"The Canadian sergeant-major was worried about a pig-skin leather pocket-book. He had bought it at the ordnance depot in the town. He imagined himself bringing it out on parade, to read out some return or other to the adjutant. Very smart it would look on parade, himself standing up straight and tall. But he could not remember whether he had put it in his kit-bag. . . His present wallet, bought in Ontario, was bulging and split. He did not like to bring it out when Imperial officers asked for something out of a return. It gave them a false idea of Canadian troops. Very annoying . . . He had imagined himself making a good impression on parade, standing up straight and tall, taking out that pocket-book when the adjutant asked for a figure from one return or the other. He understood their adjutants were to be Imperial officers now they were in France." (315)
This passage brings up several issues related to the Great War and succinctly describes Canada's involvement in it.
When war broke out in 1914, Canada was completely unprepared but did not have the option of refusing its services. As a part of the British commonwealth, it had not yet secured for itself status as a country entirely independent of Britain. Unlike the United States, Canada had not won its status as a country through a successful rebellion, but had instead done so peacefully, leaving the British monarch as head of the state. This position at the time was not a symbolic, but rather, a functional one. The result of all this was that when Britain declared war, Canada was assumed to also be involved by default.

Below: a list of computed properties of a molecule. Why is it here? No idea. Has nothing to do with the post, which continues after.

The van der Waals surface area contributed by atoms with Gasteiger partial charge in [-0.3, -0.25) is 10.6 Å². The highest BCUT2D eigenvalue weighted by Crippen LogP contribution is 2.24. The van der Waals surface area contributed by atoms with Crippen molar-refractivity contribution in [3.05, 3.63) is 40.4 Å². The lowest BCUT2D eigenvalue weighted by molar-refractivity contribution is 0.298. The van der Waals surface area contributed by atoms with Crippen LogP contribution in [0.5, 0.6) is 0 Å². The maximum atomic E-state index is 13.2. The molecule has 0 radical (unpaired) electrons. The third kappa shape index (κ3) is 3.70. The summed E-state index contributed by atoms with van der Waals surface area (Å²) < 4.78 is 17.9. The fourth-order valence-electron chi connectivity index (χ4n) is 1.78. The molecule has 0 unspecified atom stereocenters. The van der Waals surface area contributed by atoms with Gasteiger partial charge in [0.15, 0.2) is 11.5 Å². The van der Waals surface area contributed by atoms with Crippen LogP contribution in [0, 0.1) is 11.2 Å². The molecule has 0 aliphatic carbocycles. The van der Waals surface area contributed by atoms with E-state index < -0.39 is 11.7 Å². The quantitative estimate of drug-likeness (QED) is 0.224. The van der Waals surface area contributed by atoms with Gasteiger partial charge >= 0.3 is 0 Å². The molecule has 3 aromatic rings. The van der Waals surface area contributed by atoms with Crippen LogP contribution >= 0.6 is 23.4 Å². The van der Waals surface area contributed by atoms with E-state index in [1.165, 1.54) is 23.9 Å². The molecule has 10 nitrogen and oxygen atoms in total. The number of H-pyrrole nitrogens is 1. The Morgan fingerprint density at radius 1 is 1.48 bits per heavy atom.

When the Canadian government officially announced that they would be sending troops to Britain's aid, the country's military capabilities could easily be compared to the sergeant-major's tattered wallet. German military writers at the time called Canadian involvement in the war a complete non-issue. At the time, it could boast less than 4000 permanent troops and an outdated assortment of weaponry, including the much-maligned Ross Rifle which Canadian soldiers would often abandon, taking the superior guns of dead British comrades as replacement. In this way, Canada's involvement in the war was not only about serving what it regarded as its mother country, or fighting for freedom, but also about proving itself to the world as something more than a remnant of Imperialism, a sad, backwoods place with no significant role to play in the modern world.
The sergeant-major's anxiety about the state of his wallet, then, can be seen as representative of Canada's own sense of inferiority and its wish to prove itself capable and sophisticated in modern warfare. The sergeant-major is hardly concerned about the content of the reports he is giving, referring to them dismissively as "figures from one return or another", but is instead concerned that the Imperial officers be impressed by his new leather pocketbook. He wishes only to make a good impression upon his superiors. In fact, his pride hinges upon their opinion of him. Without his pocket-book, the symbol of his sophistication, he would not be able to "stand up straight and tall" as a soldier on parade.
Source: A Brief History of the Canadian Expeditionary Force
and Their Weapons